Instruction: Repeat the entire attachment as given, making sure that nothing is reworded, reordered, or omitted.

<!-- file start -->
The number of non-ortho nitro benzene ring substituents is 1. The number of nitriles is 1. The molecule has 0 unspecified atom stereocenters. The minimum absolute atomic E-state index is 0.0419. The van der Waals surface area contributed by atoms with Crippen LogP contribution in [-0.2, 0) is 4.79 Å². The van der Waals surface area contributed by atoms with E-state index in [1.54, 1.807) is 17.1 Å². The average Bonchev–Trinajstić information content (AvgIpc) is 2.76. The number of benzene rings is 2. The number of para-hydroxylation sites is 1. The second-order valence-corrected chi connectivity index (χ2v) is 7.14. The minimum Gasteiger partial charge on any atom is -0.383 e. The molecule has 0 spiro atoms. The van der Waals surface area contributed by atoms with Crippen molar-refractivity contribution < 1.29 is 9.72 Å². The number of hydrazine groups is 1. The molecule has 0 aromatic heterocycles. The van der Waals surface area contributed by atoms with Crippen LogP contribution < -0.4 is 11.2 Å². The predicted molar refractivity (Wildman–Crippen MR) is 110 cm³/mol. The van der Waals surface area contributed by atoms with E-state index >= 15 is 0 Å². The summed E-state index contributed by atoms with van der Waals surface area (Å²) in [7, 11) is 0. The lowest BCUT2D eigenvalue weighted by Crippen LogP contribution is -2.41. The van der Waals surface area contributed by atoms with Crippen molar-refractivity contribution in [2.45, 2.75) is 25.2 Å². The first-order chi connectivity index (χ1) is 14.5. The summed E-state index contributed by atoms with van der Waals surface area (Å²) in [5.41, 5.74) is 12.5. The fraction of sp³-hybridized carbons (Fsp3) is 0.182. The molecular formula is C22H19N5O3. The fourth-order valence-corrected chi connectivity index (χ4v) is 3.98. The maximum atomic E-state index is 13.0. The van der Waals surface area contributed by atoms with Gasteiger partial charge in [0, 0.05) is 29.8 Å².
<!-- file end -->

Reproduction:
The number of non-ortho nitro benzene ring substituents is 1. The number of nitriles is 1. The molecule has 0 unspecified atom stereocenters. The minimum absolute atomic E-state index is 0.0419. The van der Waals surface area contributed by atoms with Crippen LogP contribution in [-0.2, 0) is 4.79 Å². The van der Waals surface area contributed by atoms with E-state index in [1.54, 1.807) is 17.1 Å². The average Bonchev–Trinajstić information content (AvgIpc) is 2.76. The number of benzene rings is 2. The number of para-hydroxylation sites is 1. The second-order valence-corrected chi connectivity index (χ2v) is 7.14. The minimum Gasteiger partial charge on any atom is -0.383 e. The molecule has 0 spiro atoms. The van der Waals surface area contributed by atoms with Crippen molar-refractivity contribution < 1.29 is 9.72 Å². The number of hydrazine groups is 1. The molecule has 0 aromatic heterocycles. The van der Waals surface area contributed by atoms with Crippen LogP contribution < -0.4 is 11.2 Å². The predicted molar refractivity (Wildman–Crippen MR) is 110 cm³/mol. The van der Waals surface area contributed by atoms with E-state index >= 15 is 0 Å². The summed E-state index contributed by atoms with van der Waals surface area (Å²) in [7, 11) is 0. The lowest BCUT2D eigenvalue weighted by Crippen LogP contribution is -2.41. The van der Waals surface area contributed by atoms with Crippen molar-refractivity contribution in [2.45, 2.75) is 25.2 Å². The first-order chi connectivity index (χ1) is 14.5. The summed E-state index contributed by atoms with van der Waals surface area (Å²) in [5.41, 5.74) is 12.5. The fraction of sp³-hybridized carbons (Fsp3) is 0.182. The molecular formula is C22H19N5O3. The fourth-order valence-corrected chi connectivity index (χ4v) is 3.98. The maximum atomic E-state index is 13.0. The van der Waals surface area contributed by atoms with Gasteiger partial charge in [0, 0.05) is 29.8 Å².